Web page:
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If legal deposit of electronic publications is to be introduced, a number of points must first be addressed. They include definition of the scope of legal deposit, problems of acquisition, problems of storage and maintenance, and questions of access.
Scope should be defined in terms of both form and content. Form divides (see Typology, section 2.1) into publications distributed on a material medium (CD-ROM, music CD, magnetic tape, floppy disc, chip-based electronic book) and those distributed by communications media (online, cable, satellite, broadcast). Publications in the former class are analogous to books and other traditional publications, in that they generally constitute definable and discrete entities and their deposit would be, as with currently deposited materials, a single event. Those in the latter class present greater problems, of identification, definition and acquisition, and include services which may be changed and updated constantly so that no definitive form exists.
As far as content is concerned, this covers both subject matter (some trade publications, timetables, catalogues and so on may be exempted) and class of publication (texts, still and moving graphics, sound recordings, videos, multimedia productions, and ephemera like CEEFAX screens).
For materially-distributed publications, the means of acquisition should be essentially the same as those for conventional printed works. For the non-material works, a mechanism would have to be developed, appropriate to the nature of the distribution medium and the material distributed. In the case of cumulating online services analogous to traditional abstracting and indexing services, for example, a copy of the full database should be acquired, and regular updates deposited. With real-time transactional services, time-sliced examples might be considered adequate.
The major acquisition problem is that of specifying exactly what should be deposited; what is the definitive form of an electronically-published work? This is particularly troublesome with materials published over a network which may not ever have what could truly be called a definitive form. A related problem is that of deciding whether what should be deposited would be a publisher's production version with full SGML coding, from which a range of versions of the full or selected text could be produced, or a copy as published, without markup, of every variant produced. Fully marked-up versions would be of greatest value to the owner and depositor, who would then be able to re-exploit the material without the necessity of maintaining an archive, but might not be suitable to the purposes of the deposit library or of the scholars who might use it.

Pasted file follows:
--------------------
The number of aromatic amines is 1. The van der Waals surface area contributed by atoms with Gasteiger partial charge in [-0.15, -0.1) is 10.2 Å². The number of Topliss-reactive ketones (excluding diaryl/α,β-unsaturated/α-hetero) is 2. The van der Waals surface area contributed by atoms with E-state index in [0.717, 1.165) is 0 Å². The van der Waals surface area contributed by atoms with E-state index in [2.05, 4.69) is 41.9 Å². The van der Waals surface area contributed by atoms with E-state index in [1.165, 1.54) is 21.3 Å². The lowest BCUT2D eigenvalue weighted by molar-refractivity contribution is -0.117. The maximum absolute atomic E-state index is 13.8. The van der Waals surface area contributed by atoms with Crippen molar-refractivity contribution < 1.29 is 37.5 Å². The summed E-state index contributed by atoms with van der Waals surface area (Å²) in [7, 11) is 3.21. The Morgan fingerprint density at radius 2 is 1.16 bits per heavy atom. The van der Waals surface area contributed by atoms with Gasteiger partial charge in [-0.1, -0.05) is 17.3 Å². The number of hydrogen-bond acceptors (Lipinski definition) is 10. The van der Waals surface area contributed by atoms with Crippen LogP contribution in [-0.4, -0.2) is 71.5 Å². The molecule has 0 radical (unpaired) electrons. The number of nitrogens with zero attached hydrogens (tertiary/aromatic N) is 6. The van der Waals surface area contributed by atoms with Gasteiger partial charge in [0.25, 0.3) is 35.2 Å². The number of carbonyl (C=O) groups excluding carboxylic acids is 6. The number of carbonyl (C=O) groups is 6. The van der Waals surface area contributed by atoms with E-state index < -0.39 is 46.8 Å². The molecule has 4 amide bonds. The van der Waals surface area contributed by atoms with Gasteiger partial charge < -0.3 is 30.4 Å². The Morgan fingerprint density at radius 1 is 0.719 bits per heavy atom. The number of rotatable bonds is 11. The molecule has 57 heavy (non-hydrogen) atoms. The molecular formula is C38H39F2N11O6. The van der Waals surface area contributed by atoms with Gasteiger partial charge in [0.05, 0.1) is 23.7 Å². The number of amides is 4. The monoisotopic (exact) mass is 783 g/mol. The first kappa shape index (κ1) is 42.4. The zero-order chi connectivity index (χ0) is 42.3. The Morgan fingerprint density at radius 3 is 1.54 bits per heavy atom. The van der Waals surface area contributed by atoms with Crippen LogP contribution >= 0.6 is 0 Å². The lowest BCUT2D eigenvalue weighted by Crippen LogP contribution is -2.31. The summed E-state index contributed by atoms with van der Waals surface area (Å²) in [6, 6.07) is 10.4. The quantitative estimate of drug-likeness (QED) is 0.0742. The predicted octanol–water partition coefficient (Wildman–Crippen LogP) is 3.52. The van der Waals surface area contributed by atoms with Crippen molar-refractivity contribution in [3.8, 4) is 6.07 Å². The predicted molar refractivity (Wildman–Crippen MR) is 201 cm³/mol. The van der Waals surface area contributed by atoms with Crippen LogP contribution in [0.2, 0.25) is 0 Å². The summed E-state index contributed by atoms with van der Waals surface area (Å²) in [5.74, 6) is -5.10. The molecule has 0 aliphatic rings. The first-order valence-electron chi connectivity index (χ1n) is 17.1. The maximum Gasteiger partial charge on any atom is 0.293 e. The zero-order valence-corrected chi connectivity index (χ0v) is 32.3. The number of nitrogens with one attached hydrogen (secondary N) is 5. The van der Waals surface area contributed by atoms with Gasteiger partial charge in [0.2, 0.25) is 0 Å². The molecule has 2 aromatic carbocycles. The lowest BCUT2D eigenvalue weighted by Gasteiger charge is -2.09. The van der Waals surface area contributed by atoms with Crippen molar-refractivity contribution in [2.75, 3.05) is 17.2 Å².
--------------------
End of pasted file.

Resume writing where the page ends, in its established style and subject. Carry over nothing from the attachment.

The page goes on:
Once deposited, a publication should be maintained in such a state that it will be accessible in perpetuity. Given that a CD-ROM's usable life is unknown but is thought to be currently of the order of thirty years, that the undegraded lifespan of records on magnetic tape is of the order of a year, and that the lifespan of a publication over a network could be less than a day, it can be seen that the technical difficulty and the cost of preserving electronic publications are considerably greater than of publications on paper. On the other hand, they are in principle considerably more accessible, cheaper to transmit to users, and occupy less storage space.
Printed books are designed to be read. So are electronic publications, but whereas printed works require the reader to have no apparatus other than perhaps a pair of spectacles, electronic works require the reader to have a personal computer, with appropriate software and possibly special-purpose peripherals, or other pieces of specialised apparatus. There is no single device able to read all types of electronic publication, and not even all CD-ROMs can be read on any CD-ROM drive. This raises the possible necessity of archiving and maintaining an expensive piece of equipment for every type of electronic publication deposited, which, given the present pace of technical change, could entail acquisition of and heavy expenditure on a great variety of equipment. An alternative approach, suitable for text only and requiring legal sanction, would be to copy the content of every deposited item to a relatively permanent store (probably an optical store), in a standard format, which would never change, and to which access could be made by a software "shell" which can be changed and adapted whenever the hardware constraints require it. This approach is similar to that used by the Data Archive.
This would be a significant departure from existing principles of legal deposit, because in the present structure, what is deposited and maintained is in the first instance the physical form of a work and not the content; treating the book as museum object, rather than as book. Electronic publication and storage is essentially concerned with the content, and the original form of delivery (if "form" is appropriate at all to network publications) is, in several senses, immaterial.
At present, access to deposited works entails the readers consulting them in situ, in the Library in which they are deposited. Electronic publications could be consulted in the same way, by readers using the appropriate equipment in library carrels. However, because of the nature of electronic materials, their physical location is irrelevant, provided they can be reached through a network; equally, in a network environment there is no need for the reader to be physically present in the library, and access could easily be made to deposited materials from the user's own location, subject to a satisfactory means of preventing unauthorised copying. In such a situation, the distinction between the British Library's lending and reference services, except for the diminishing proportion of printed works, would disappear.
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